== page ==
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I do sense there is this murky prelude to culture war (or holy war as Richardson calls it) brewing. I sensed it in 2004 when broken crosses were used to spell “God Bless the USA” on our campus lawn in front of the chapel. I sense it today in this anger over health care that is really nothing about health care. Richardson’s interview is interesting and he helps us to relate and empathize with his subject, while at the same time leaving the reader, me at least, with the same sense of forboding that he himself feels.
I agree. There are people who are strongly convicted on both sides. My fear is that a war is brewing, a war that none of us really want to see happen, a deep cultural war that will tear apart our communities. I’m not in the middle on this cultural divide. I know what side I’m on. I know what side family and friends are on. And I’m so tired of family being torn apart that perhaps this struggle just seems like a little too much to handle right now. I don’t even want to think about what will happen if the flood gates really open.
Perhaps it’s always been like this. Perhaps my twenty-seven year old mind is just a little naive to think that we are the first to have these conversations. I know that nothing is new under the sun. I know that Jesus said that we must hate our mother and father, meaning that there are times when we have to let go of those family ties to stand up for what is true. I know these cultural wars surrounded Vietnam, and McCarythism/Red Scare.
But what are the roots of these differences? How can I and my neighbors really be so different? Don’t we have the same internal anatomy? Don’t we all have flesh and blood and hearts and minds? Aren’t we all living in the same world? Hearing the same news? (well, no, actually)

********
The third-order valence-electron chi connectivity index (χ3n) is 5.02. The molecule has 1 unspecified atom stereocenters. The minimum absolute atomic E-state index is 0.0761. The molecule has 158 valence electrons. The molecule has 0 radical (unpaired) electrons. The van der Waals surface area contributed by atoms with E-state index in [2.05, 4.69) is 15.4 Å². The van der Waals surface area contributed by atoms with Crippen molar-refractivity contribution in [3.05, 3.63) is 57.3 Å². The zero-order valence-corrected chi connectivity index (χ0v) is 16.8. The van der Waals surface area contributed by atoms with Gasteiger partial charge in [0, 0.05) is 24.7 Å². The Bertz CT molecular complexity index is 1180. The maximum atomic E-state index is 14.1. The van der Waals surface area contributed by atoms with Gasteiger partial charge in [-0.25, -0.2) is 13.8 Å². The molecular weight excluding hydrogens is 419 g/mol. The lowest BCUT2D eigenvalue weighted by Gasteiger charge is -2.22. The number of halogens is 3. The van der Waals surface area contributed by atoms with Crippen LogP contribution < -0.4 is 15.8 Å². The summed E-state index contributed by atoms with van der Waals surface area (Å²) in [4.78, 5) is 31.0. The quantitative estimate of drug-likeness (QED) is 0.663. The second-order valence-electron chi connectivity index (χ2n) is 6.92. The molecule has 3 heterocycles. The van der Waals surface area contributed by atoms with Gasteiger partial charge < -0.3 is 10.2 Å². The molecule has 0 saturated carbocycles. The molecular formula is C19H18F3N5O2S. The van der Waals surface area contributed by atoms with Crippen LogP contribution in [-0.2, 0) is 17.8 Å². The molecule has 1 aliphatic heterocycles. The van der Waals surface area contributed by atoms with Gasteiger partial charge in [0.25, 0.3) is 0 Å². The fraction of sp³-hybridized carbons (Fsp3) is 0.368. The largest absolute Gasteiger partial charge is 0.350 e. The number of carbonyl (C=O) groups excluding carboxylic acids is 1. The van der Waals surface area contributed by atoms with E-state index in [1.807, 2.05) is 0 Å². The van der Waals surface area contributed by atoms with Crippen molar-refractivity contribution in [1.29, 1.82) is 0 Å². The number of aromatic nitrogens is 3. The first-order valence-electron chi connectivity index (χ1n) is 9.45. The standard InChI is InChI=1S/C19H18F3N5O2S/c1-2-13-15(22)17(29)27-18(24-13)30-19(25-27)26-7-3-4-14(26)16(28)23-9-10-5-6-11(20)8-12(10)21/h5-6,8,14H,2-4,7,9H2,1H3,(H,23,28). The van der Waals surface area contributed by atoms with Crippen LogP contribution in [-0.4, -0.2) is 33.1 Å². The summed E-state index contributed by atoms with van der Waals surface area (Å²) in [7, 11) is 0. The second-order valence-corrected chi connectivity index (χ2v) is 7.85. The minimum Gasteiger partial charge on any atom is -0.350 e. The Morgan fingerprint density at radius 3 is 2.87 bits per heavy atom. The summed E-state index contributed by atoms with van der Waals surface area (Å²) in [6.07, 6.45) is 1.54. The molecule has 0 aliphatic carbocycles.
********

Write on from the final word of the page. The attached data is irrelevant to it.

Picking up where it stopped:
It’s not just generational. It’s not just religious. It’s not even just political – although there is where the line seems to be most clearly drawn. These differences seem to be so deep that when we encounter the same issue, we see completely different things. When we see the same news story presented, we feel different things. When we talk about an issue – we can use the EXACT SAME WORDS and have the EXACT SAME CONCERNS (as was the case in my conference’s debate on the world-wide nature of the church amendments) and vote in the exact opposite way! Because our minds are already made up. The fear and distrust is already there. The lines have already been drawn and we know what side we are on.
I recently found out about outlawpreachers. It’s kind of a nebulous term loosely used to describe a bunch of ministers and christians who preach nothing but the love and grace of God. At least that’s how I am hearing it. That’s what I’m clinging to right now. In the midst of the division and fingerpointing and name-calling, and fear on both sides, I’m clinging to the love and grace of God in Jesus Christ. That’s it. That is the source of all hope and promise. And it may be the ONLY way out of this mess.
(All of this being said – this is the very first post that I have tagged the words hate and religion. That says a lot.)